A new report published by the Institute for Energy Economics and Financial Analysis (IEEFA) indicates consumers in Australia’s National Electricity Market (NEM) have paid nearly $1.2 billion more than necessary each year over the last eight years to have a stable electricity supply.
The Regulated Electricity Network Prices Are Higher than Necessary report, which analyses Australian Energy Regulator (AER) network productivity data, shows the profit that network service providers (NSP) extracted from electricity consumers in the eastern states over 2014-2021 was 67% higher than the “normal” level of profit.
The IEEFA said the regulatory system designed to prevent sustained excessive network monopoly profits has failed due to weak laws and rules regulating networks and a lack of transparency over the extent of monopoly profits. The IEEFA said the “persistent sector-wide supernormal profits” are out of step with national electricity laws and the regulator’s objective of ensuring that consumers pay no more than necessary.
Report author Simon Orme said regulatory change must occur immediately and has called for an independent inquiry, warning that supernormal profits have hindered Australia’s transition to a low-carbon electricity system by diverting funds that could have been used to fund the energy transformation.
“Australia’s energy customers have been spinning golden silk for network providers for nearly a decade,” said the former New Zealand and New South Wales (NSW) Treasury officer. “They can’t be expected to fund super profits any longer. The extra burden must be removed.”
He noted that the inefficiencies from excessive network prices, and wealth transfers created by persistent sector-wide supernormal profits are also delaying the decarbonisation of the electricity system.
“The $10 billion in super profits extracted by electricity networks over 2014-2021 is approaching the capital cost of AEMO-identified regulated transmission projects necessary to support the closure of most coal-fired power generation,” he said.
The report shows NSPs, including United Energy, Endeavour, SA Power Networks and AusNet, have over the past eight years consistently been charging electricity consumers too much, with regulated network revenue for transmission and distribution networks nearly 11% higher than total network costs.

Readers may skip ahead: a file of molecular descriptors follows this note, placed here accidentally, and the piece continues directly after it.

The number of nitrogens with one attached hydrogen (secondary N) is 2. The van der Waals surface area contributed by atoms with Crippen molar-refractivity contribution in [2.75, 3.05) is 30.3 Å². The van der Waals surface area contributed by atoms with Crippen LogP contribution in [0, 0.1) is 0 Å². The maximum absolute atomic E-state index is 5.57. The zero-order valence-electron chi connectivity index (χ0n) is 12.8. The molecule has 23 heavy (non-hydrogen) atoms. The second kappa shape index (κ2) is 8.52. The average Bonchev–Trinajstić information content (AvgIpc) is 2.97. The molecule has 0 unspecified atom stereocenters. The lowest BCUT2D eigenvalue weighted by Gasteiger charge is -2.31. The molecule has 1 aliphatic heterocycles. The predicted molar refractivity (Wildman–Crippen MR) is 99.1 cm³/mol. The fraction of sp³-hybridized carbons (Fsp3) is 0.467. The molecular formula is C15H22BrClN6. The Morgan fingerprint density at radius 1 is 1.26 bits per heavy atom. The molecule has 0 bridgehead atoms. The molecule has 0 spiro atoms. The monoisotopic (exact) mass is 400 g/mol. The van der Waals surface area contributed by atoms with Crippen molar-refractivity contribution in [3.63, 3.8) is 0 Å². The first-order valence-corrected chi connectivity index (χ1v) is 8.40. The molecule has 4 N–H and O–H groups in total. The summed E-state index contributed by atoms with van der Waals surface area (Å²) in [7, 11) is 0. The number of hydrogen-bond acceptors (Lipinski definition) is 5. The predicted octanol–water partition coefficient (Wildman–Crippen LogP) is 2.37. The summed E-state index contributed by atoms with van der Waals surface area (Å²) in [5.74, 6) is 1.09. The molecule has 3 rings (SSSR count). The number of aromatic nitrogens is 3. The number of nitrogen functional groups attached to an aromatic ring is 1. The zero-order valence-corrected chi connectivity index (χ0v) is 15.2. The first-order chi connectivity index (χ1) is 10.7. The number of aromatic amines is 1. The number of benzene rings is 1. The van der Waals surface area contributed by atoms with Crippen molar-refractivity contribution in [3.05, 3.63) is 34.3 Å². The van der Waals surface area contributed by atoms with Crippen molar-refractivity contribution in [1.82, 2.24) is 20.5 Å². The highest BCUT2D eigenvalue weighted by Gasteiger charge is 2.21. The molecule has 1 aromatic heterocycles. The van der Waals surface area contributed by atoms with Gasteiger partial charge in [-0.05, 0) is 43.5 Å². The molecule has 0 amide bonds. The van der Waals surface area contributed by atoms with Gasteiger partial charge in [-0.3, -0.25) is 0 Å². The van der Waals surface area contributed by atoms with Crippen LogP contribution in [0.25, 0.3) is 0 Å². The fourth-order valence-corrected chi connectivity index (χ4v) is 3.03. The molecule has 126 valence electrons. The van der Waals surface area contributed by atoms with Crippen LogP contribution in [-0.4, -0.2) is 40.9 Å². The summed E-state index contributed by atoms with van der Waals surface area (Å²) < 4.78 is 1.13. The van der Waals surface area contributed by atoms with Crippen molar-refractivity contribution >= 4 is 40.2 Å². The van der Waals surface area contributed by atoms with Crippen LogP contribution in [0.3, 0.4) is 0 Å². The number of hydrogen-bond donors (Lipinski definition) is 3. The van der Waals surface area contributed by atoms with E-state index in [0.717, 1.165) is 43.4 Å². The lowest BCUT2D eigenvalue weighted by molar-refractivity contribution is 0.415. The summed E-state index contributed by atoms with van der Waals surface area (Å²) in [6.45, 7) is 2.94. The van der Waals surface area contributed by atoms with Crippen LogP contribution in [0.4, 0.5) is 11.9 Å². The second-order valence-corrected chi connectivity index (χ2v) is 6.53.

Orme said of the 18 NSPs analysed, 14 extracted profit above an expected range. He said this imposed an unnecessary extra cost of between $800 to $1,200 per energy customer over the eight-year period, depending on the state they live in, with no additional reliability benefits.
On average, across all networks, 6.8% was added to customers’ retail bills but the range was broad – from 0.2% for Essential Energy in NSW to 17.3% for United Energy in Victoria. The report shows that of all jurisdictions, only the Australian Capital Territory managed to constrain revenue close to costs.
The IEEFA said the supernormal profits occurred because the current regulatory system, which is managed by energy market bodies including the AER, the Australian Energy Market Commission, the Council of Australian Governments Energy Council and the Australian Competition Tribunal, consistently overestimated the actual costs that network businesses would require to build, operate and maintain the network. Networks charged those overestimated costs to consumers via retailers.
Orme has called for the federal government to establish an independent commission of inquiry into the economic regulation of networks to ensure future profit excesses are reined in, warning there “is no time to waste”.
“The supernormal profits issue needs to be examined and rectified,” he said. “If this situation is not improved, energy consumers will continue to pay more than required for electricity distribution and transmission network services, and up to 43% more for new assets into the future, increasing the cost of the energy transition and deterring investment in low-carbon generation.”
Orme recommends the commission of inquiry should work to better reporting and monitoring of networks’ profits, make changes to the rules and laws to improve regulation, and remove barriers to have more consumers represented in the regulation process.
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